This post is from 6/7/12. I don’t know if it is the best written of my posts and it certainly isn’t the funniest but it describes a painful part of this experience for me as person who is more accustomed to a caretaker role. I had to adjust to accept help and support and also to knowing that I was asking more of my support system than I could paid back. I hate that! The harder part, however, was telling the parents of the patients in my practice. I also ended up having to tell some of my patients, who are children and teens, when I had to take off 4 weeks after my mastectomy.

I know that my illness has impacted the families I see in that they are less able to depend on me always being there for them. I’ve since had to do professional consultation to assess whether my illness is significantly threatening my competence. This kind of consultation is required by professional ethics and following the ethics code is the law. Since I had already shifted my practice to primarily doing evaluations instead of psychotherapy (I needed to get home earlier and psychotherapy needs to take place during the after school hours, otherwise it is too disruptive for kids), most of my patients were at most inconvenienced by some rescheduling and my needing an extra day to return phone calls or emails. But there were a couple of kids who I thought were going to need me to be more available than I can be in the spring with my TRAM surgery, so I have transferred their care to other providers. Fortunately, the fact that I don’t look sick and actually look healthier than before my diagnosis has been really reassuring to folks.

I have a bit of a headache this morning. Yes, I had the wonderful news yesterday about my genetic test results. I really was quite elated. I’m still very happy about it deep down, but at the moment I am feeling a bit numb. I told a lot of parents about my cancer and a couple of teens. One of them is a girl I just started seeing again for counseling after a couple of year gap. Her mom just finished a really aggressive experimental treatment protocol for cancer (not breast). Ugh. This is not the kind of thing I wanted to have to tell her. The conversation went relatively well and we will see how it goes.

Yesterday, one of the parents I told got pretty teary eyed and another gave me a hug. I also received an email from a physician I know who works at Swedish who found out through the grapevine, had questions, offered help, and upon finding out who my physicians were, told me that he knew them and that I was in “excellent hands.”

Then there’s the constant support of friends and family who have been there for me through this as well as other ups and downs in my life. This last 12 months has been really the most challenging time in my life. (The non-cancer reasons will have to wait for coverage in a separate blog, but I’ll give you a hint. Parenting + teen girl.) Because of this, I do have a concern that comes up from time to time that I am really getting more from family and friends than I am giving back. But it is a manageable concern and I know that it is part of life and how we support one another. It’s not always equal.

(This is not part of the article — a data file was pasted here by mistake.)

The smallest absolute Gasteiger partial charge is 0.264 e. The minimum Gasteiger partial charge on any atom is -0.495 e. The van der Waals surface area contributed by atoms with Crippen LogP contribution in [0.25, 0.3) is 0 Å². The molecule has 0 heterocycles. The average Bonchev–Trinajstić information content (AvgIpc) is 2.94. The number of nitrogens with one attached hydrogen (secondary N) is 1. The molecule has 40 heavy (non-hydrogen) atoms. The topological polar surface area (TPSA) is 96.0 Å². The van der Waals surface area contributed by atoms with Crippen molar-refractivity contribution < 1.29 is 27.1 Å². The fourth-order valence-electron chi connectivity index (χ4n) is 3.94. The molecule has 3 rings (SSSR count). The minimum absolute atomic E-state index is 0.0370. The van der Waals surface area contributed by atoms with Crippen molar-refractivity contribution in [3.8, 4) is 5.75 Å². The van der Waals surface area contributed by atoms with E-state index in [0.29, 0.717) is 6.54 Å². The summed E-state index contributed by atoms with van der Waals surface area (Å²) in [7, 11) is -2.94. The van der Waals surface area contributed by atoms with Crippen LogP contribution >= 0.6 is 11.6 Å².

So with all of this wonderful life affirming kindness, why the headache this morning? Well it’s not like I don’t see kindness every day because I really do. I think it’s in part because it underscores the gravity of my situation. Another part has to do with being a person who is more comfortable as a caretaker. Although I do like to be taken care of at times, I don’t like it to be my primary role. Finally, as a psychologist, we are trained to be caretakers and there are actual ethnics and laws around keeping our relationships with clients and their families professional. Legally, we are to required to avoid “multiple relationships”. In other words, the only relationship I am to have is to be their psychologist. I can’t be a friend (though I certainly know families with whom I would love to be friends with under different circumstances), I can’t do other business with clients (though I admit I bought Cub Scout popcorn from one of my former clients–he was right in front of the grocery store with a big smile on his face, it was for charity, he’s not roofing my house, I think I’ll be able to keep my license), etc. But because I help kids and their parents with issues close to the heart, the relationships I have, though professional, can also be very close. It’s a unique relationship, it can be an intimate relationship, but one without total reciprocity. The closest analogy is being a parent. As a parent, we have the responsibility to do the lion’s share of giving.

So, although I don’t want you to read this and think that I am fearing that by sharing my cancer status with families that I am being unethical, it is an awkward and uncomfortable experience. And there are a couple of kids who I think may have a particularly hard time with this. One of them I only see every 4-6 weeks, so she may be able to stay out of the loop. But the other kid I see on a weekly basis. I had my monthly consultation group with my psychologist friends/colleagues and I decided to hold off telling him unless I have to and certainly not until I have more information about my treatment plan.

My head is starting to feel a bit better. Thank you, Blog.